Wednesday 22 October 2014

Higher taxes for top earners would put multinationals off investing here – Bruton

Lyndsey Telford

Published 07/01/2013 | 13:16

Higher taxes for top earners could put foreign companies off investing in Ireland, Jobs Minister Richard Bruton has suggested.

As IDA Ireland revealed 6,570 jobs were created in 2012, the minister insisted that employment cannot be boosted by taxing work.



"We have to realise we are in a very competitive environment. One of the issues that people look at is the so-called tax wedge. The gap between what the employer pays and the employee receives," Mr Bruton said.



"It is undoubtedly one of the issues that companies look at when they are sizing up different countries."



The minister welcomed the latest figures from IDA, the Government agency responsible for attracting direct foreign investment to Ireland. It's 2012 report shows the number of jobs created last year is the highest in more than a decade, while the 6,152 job losses are the lowest in over 10 years.



Mr Bruton said creating jobs is a top priority and that tax is an issue the Government has to be aware of.



"We are conscious that if you want to create employment you can't tax work."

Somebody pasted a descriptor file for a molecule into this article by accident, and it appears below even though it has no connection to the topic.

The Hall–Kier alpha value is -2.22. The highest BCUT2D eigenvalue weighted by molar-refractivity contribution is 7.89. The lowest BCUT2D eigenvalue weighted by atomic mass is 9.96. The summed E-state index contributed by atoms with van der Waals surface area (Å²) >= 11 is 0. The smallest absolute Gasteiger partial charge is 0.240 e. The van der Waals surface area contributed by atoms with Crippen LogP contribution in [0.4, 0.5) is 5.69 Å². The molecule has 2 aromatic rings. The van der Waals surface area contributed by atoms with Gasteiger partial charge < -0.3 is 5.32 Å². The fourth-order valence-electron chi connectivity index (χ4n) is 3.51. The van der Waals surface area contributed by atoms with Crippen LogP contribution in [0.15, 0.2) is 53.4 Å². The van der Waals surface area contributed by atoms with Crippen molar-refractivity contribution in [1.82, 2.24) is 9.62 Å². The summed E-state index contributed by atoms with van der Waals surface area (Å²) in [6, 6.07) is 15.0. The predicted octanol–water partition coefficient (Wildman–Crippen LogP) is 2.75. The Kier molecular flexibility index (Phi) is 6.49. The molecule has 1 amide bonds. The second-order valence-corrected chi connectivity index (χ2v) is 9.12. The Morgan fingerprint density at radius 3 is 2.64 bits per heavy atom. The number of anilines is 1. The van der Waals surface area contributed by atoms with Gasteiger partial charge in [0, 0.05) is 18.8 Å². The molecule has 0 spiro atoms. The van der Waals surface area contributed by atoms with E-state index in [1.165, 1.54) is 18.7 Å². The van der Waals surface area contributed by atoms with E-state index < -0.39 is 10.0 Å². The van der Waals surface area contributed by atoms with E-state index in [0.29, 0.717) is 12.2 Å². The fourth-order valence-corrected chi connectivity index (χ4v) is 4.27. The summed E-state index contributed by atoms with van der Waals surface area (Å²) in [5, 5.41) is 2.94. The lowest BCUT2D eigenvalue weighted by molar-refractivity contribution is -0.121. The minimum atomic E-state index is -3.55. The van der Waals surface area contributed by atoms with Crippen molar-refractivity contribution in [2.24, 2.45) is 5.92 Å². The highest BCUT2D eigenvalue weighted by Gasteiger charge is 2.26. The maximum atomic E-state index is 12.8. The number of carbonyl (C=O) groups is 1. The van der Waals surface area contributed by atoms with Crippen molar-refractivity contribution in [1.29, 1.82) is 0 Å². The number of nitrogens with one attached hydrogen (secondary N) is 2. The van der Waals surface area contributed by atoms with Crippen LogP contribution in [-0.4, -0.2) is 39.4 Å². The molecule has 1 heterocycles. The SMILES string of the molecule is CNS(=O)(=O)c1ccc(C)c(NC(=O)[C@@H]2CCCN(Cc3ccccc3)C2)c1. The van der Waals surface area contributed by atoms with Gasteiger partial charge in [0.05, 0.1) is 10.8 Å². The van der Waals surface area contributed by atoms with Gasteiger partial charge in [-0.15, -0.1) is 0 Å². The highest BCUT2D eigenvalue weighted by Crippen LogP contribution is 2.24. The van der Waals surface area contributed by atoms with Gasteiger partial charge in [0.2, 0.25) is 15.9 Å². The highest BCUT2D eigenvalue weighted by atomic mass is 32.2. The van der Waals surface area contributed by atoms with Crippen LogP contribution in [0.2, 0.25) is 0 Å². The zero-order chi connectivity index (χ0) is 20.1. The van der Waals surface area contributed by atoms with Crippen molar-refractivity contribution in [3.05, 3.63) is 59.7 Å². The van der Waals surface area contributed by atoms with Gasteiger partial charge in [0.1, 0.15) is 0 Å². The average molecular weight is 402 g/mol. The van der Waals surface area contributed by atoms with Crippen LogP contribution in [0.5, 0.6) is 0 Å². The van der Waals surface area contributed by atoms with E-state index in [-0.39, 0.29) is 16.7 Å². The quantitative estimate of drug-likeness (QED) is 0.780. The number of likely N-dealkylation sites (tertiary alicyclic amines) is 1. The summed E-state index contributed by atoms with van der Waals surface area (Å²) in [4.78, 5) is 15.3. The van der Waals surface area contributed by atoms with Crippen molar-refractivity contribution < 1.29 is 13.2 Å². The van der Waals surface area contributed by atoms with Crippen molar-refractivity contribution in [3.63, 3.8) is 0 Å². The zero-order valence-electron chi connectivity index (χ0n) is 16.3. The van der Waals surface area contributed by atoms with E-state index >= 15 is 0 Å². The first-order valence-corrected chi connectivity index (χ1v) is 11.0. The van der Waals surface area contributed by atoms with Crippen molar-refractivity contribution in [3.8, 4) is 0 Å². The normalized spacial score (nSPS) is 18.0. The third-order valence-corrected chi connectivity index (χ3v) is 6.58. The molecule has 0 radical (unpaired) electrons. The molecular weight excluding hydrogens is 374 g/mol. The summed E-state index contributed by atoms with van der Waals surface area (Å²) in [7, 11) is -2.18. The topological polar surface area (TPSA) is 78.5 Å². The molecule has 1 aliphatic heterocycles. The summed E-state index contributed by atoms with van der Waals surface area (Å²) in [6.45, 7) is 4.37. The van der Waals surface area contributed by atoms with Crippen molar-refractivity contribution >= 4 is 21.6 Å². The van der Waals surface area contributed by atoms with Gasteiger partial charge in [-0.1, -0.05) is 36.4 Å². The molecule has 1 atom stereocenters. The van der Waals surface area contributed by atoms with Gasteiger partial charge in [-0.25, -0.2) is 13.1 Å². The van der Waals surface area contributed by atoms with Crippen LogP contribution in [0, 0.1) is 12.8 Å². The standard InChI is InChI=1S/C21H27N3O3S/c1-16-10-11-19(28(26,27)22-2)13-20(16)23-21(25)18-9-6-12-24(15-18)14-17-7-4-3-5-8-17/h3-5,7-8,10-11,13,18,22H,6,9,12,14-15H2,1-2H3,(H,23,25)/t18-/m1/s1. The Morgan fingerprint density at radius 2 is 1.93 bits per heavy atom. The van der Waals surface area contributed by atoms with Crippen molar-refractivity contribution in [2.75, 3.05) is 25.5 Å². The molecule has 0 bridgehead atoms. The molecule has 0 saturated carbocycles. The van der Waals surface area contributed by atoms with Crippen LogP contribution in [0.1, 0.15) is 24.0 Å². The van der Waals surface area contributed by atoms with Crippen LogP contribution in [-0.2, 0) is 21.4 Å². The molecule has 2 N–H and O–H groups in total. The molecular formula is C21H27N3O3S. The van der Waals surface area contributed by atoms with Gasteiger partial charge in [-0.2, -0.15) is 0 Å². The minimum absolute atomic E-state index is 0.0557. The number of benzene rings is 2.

But he added: "I'm not trying to make a pronouncement on budgetary strategy."



The minister also defended Ireland's low corporation tax. He said the 12.5pc rate, which has come under fire from other eurozone countries which are calling for a standardised rate across the group, is a red-line issue for Ireland.



Foreign companies make their decision to invest in a country depending on its tax rates and that since attracting investment and boosting jobs is Ireland's priority, protecting the 12.5pc rate is vital, he said.



Mr Bruton also rejected suggestions that the rate is unfair.



"We have a clear and transparent tax code. It's there for all to see. Lots of people would criticise it because they don't like what we do but it's always clear that it doesn't break any rules," said Mr Bruton.



IDA chief executive Barry O'Leary warned that Ireland faces high competition in the year ahead from the UK, the Netherlands and Switzerland. But he said the organisation still hopes to create a further 6,500 jobs this year.

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